When the first batch of Impossible PX films were available I couldn’t wait to get my hands on them. That was about 4 months ago. I’m more than happy to support a project that will bring back instant photography and give those Polaroid cameras a new lease on life.
We were made aware that
- colours wouldn’t be stable
- the pictures would change over time
- pictures were still sensitive to light when they come out
- pictures were sensitive to temperature
and much more. What we as users (and Impossible) didn’t know was that those early pictures would DESTROY themselves after only a few months.
All of my pictures suffer some something called The Killer Crystal.
The Impossible Killer Crystal is a phrase conied by Florian Kaps to describe this image eating extravaganza. It’s caused by moisture trapped inside the picture. The phenomenon only affects PX600 images – PX100 stock doesn’t seem to be affected, as all my PX100 pictures still look as I remember them.
This is obviously not such good news for me. Nor is it for Polaroid users or The Impossible Project. It’s the second major hurdle they had to face, right after the “glue comes off the pictures” tragedy not too long ago.
Let’s have a look at a few examples:
How can this happen?
It looks like the picture just keeps developing until the chemicals are exhausted. Literally all the detail is gone and the pictures turn much brighter than they once were.
This phenomenon doesn’t happen over night, it took me some time to notice the shift. Other than the colours, we can see several other effects in the pictures over time:
- white little specs
- some cloud structure
- and a crystal growing and spreading
Literally all pictures I took on this material have some or all of these defects. Note that the PX100 First Flush does not seem to have this problem! My PX100 pictures are as good as they were on day 1.
Impossible have announced that this is due to moisture being trapped inside each picture, so the chemicals keep doing nasty things. They were meant to dry completely and hence stop any reaction.
To prove our theory, we need to take a look inside an affected picture. Let’s start with the
Anatomy of a Polaroid
This picture shows the back of a Polaroid/Impossible picture and describes each part.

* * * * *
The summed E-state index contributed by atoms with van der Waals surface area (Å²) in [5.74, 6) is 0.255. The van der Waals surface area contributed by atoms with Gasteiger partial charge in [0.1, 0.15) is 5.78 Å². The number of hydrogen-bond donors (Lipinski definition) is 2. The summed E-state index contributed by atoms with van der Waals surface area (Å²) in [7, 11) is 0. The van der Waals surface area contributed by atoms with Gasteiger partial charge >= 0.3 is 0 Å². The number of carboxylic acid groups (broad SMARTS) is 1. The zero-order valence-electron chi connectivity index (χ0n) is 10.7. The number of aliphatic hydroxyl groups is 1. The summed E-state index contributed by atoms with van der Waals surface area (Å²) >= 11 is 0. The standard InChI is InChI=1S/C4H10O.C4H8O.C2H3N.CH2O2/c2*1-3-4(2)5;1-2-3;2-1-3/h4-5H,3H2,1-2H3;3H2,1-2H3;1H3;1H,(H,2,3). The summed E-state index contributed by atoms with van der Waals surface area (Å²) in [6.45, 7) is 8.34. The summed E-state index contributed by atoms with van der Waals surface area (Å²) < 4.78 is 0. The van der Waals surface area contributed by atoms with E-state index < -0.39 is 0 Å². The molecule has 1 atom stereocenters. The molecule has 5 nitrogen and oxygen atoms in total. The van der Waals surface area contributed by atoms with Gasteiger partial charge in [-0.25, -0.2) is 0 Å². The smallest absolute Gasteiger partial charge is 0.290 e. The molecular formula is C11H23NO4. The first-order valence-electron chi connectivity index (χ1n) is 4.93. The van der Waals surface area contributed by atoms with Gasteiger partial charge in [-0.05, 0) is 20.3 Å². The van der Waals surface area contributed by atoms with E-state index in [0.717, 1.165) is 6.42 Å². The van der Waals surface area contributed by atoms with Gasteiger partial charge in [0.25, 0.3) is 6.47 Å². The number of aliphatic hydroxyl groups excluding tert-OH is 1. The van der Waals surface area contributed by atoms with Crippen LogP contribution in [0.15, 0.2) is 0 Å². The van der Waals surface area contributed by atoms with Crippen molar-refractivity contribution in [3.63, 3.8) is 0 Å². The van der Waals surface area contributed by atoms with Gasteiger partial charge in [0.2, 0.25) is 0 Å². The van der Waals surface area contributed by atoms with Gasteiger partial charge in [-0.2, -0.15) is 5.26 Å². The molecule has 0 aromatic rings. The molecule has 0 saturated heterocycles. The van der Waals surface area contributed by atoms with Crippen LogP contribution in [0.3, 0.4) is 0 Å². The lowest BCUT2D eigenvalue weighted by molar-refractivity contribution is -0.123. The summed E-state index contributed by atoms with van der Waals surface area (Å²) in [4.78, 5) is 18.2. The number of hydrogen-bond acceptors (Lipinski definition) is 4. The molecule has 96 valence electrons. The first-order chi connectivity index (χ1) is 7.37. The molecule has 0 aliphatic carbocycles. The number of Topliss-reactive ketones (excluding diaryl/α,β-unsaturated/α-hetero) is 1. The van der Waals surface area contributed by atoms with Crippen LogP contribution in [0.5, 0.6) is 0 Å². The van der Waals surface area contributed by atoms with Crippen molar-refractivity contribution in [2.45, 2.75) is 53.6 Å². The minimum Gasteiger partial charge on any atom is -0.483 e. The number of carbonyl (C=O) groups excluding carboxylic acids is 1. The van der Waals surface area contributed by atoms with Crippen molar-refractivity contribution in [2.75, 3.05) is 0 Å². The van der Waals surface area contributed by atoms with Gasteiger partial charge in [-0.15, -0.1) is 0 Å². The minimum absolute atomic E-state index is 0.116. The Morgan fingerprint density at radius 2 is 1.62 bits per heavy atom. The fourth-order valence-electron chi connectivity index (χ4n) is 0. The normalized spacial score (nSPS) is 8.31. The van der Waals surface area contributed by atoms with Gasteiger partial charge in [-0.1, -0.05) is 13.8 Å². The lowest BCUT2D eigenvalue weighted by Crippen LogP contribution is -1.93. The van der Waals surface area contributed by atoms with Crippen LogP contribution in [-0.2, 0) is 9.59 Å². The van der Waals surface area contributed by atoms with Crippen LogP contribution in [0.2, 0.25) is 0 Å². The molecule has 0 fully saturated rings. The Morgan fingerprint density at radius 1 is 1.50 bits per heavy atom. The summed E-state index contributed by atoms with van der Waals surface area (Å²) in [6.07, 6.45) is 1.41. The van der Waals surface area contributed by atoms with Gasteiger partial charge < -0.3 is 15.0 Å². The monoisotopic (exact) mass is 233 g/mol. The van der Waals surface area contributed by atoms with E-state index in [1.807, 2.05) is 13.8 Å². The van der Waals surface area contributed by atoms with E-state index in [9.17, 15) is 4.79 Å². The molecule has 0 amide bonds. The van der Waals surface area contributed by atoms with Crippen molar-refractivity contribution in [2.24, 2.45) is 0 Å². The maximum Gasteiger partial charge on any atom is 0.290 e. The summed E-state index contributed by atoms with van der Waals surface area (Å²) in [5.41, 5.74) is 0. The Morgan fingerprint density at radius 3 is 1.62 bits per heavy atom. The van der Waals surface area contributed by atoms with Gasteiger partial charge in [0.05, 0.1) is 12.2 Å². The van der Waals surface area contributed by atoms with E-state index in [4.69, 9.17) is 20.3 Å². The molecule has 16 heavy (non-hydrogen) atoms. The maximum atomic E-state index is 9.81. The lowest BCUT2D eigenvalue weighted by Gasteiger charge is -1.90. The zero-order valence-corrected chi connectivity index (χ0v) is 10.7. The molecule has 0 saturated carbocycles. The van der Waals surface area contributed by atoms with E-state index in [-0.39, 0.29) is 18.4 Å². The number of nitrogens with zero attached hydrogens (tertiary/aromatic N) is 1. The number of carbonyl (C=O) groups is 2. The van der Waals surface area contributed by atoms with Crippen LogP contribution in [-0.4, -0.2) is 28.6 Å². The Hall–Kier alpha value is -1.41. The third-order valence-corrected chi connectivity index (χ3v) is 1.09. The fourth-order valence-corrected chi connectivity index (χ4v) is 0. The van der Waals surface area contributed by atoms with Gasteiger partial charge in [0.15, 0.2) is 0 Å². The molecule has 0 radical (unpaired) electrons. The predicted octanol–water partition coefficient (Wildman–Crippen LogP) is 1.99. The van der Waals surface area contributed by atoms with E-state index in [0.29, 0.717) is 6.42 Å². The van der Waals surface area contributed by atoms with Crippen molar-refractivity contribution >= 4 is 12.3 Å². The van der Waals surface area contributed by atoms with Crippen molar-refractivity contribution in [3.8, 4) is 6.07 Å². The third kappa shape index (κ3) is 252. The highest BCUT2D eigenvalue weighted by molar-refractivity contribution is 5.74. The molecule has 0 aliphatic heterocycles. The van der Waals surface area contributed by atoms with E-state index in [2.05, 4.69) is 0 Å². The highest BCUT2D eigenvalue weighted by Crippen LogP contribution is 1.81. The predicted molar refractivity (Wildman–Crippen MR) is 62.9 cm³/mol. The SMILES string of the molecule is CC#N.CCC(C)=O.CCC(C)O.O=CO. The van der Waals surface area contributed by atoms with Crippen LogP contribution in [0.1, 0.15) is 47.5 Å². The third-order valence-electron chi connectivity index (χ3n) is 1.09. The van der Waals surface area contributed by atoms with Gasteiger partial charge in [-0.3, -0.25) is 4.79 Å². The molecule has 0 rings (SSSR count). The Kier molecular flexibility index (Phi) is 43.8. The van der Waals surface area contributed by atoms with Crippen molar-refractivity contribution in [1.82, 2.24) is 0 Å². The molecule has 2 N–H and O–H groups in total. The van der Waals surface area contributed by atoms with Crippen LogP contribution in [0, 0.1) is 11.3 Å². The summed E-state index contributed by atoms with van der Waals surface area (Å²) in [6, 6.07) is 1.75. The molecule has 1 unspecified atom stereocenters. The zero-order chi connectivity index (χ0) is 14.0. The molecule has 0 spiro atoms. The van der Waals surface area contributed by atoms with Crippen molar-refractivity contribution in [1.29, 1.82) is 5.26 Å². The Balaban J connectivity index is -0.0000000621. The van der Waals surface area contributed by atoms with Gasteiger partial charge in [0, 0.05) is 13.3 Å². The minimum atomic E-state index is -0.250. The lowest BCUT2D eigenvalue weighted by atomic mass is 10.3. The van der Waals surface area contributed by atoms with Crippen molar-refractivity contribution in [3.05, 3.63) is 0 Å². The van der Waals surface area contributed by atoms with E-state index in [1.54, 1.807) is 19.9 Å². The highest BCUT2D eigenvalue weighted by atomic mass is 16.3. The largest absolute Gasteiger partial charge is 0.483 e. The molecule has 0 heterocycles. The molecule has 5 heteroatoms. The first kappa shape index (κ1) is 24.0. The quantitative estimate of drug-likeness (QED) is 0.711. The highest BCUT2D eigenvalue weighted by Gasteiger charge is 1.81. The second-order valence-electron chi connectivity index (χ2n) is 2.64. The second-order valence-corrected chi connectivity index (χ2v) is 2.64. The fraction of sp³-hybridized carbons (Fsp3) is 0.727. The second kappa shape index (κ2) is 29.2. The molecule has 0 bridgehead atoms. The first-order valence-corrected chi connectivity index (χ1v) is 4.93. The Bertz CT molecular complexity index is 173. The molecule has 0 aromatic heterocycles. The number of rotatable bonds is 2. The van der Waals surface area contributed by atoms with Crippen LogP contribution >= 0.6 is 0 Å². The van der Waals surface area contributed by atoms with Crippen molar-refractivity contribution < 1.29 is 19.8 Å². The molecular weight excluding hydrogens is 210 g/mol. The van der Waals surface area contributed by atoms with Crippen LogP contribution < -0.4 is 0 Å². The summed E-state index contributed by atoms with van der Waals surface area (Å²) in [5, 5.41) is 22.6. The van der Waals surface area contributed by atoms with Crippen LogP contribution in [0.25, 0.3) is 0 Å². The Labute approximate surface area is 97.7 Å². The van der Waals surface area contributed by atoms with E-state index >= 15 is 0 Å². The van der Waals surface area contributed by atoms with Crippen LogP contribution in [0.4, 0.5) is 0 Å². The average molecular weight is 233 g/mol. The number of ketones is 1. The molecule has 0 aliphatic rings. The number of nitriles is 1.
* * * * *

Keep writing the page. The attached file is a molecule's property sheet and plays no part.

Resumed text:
As you may have guessed, some kind of liquid is involved in bringing an instant picture to life. It’s not developer as such, it’s an “activation paste” that kicks off a chemical reaction to develop and fix the picture on the inside.
For this to happen, your picture is being squeezed through two tight metal rollers in the camera, a process which spreads said paste from the bottom (wide bit) towards the top. When the paste reaches the top, an internal foam strip will take up the excess.
Once the process has finished, the paste dries – in theory this should happen after about 10mins to 1 hour, but in reality it takes up to 24 hours, sometimes longer. With Impossible films that paste is blue (that’s why the pictures are blue when they come out) and it turns white when it’s dry.
Moisture is supposed to get out via two areas at the top (air vents) where the white foil is deliberately not glued to the picture. Original Polaroids work the same way, so do Fuji Instax pictures.
The middle part of the picture has the biggest trouble drying properly. To illustrate this, I’ve taken this picture of Freddie apart.
Moisture seems to be present in the picture – hence some of the picture is stuck on the mylar. I had to destroy Freddie’s picture completely (sorry Freddie!)
I have noticed that the moist part of the gelatin doesn’t actually dry for a good few hours… if this paste has trouble drying without mylar, I bet it’s near enough impossible for it to dry when its enclosed within the picture.
But how do we fight the Killer Crystal, Cap’n?
There are several solutions on the Impossible website:
- cut another air vent on the back
- peel the image apart
- store your pictures with Silica Gel packets in a closed box
I have to be honest with you here: none of these emergency solutions have turned out to stop my pictures from deteriorating.
As for “peeling the image apart”, let me show you the picture below – it’s just not an option. You’ll end up ripping it apart. We like experiments, but this can’t really be a serious suggestion:
What to do
Luckily, Impossible are aware of this problem. Don’t hesitate to get in touch with them and ask for a refund if you have unopened packets of the film.
I was assured that a new generation of PX600 is about to hit the market (called UV+). I also have a packet of PX600 “Generation Six” here which I’ll test to see if the problems have gone away. Knowing Impossible, they are on the case and they’re as unhappy about this as the rest of us.